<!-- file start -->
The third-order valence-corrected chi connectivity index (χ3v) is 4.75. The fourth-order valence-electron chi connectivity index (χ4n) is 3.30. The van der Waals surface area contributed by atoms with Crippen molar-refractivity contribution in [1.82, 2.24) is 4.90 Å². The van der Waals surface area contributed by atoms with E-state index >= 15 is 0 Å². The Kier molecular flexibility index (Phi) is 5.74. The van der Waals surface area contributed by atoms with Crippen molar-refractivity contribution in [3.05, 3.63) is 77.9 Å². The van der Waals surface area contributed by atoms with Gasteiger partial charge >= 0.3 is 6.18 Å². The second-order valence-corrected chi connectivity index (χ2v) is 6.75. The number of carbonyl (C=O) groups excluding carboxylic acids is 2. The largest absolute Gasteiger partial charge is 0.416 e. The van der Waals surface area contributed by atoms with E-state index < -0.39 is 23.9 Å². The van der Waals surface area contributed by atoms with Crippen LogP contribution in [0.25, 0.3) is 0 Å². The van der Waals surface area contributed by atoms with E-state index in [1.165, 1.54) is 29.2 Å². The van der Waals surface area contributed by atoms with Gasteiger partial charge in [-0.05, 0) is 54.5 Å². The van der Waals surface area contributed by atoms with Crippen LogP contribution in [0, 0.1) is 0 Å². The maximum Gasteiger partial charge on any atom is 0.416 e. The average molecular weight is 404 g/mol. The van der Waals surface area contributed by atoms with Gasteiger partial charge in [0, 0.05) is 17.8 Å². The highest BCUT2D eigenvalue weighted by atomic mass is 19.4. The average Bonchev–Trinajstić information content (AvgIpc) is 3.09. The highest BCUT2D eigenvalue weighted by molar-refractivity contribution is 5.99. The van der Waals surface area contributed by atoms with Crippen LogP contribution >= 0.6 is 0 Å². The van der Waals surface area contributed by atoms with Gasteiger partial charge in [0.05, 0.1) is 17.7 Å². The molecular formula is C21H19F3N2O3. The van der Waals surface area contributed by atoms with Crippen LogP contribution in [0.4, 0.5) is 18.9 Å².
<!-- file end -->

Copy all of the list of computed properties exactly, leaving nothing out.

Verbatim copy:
The third-order valence-corrected chi connectivity index (χ3v) is 4.75. The fourth-order valence-electron chi connectivity index (χ4n) is 3.30. The van der Waals surface area contributed by atoms with Crippen molar-refractivity contribution in [1.82, 2.24) is 4.90 Å². The van der Waals surface area contributed by atoms with E-state index >= 15 is 0 Å². The Kier molecular flexibility index (Phi) is 5.74. The van der Waals surface area contributed by atoms with Crippen molar-refractivity contribution in [3.05, 3.63) is 77.9 Å². The van der Waals surface area contributed by atoms with Gasteiger partial charge >= 0.3 is 6.18 Å². The second-order valence-corrected chi connectivity index (χ2v) is 6.75. The number of carbonyl (C=O) groups excluding carboxylic acids is 2. The largest absolute Gasteiger partial charge is 0.416 e. The van der Waals surface area contributed by atoms with E-state index < -0.39 is 23.9 Å². The van der Waals surface area contributed by atoms with Crippen LogP contribution in [0.25, 0.3) is 0 Å². The van der Waals surface area contributed by atoms with E-state index in [1.165, 1.54) is 29.2 Å². The van der Waals surface area contributed by atoms with Gasteiger partial charge in [-0.05, 0) is 54.5 Å². The van der Waals surface area contributed by atoms with Crippen LogP contribution in [0, 0.1) is 0 Å². The maximum Gasteiger partial charge on any atom is 0.416 e. The average molecular weight is 404 g/mol. The van der Waals surface area contributed by atoms with Gasteiger partial charge in [0, 0.05) is 17.8 Å². The highest BCUT2D eigenvalue weighted by atomic mass is 19.4. The average Bonchev–Trinajstić information content (AvgIpc) is 3.09. The highest BCUT2D eigenvalue weighted by molar-refractivity contribution is 5.99. The van der Waals surface area contributed by atoms with Crippen LogP contribution >= 0.6 is 0 Å². The van der Waals surface area contributed by atoms with Gasteiger partial charge in [0.05, 0.1) is 17.7 Å². The molecular formula is C21H19F3N2O3. The van der Waals surface area contributed by atoms with Crippen LogP contribution in [0.4, 0.5) is 18.9 Å².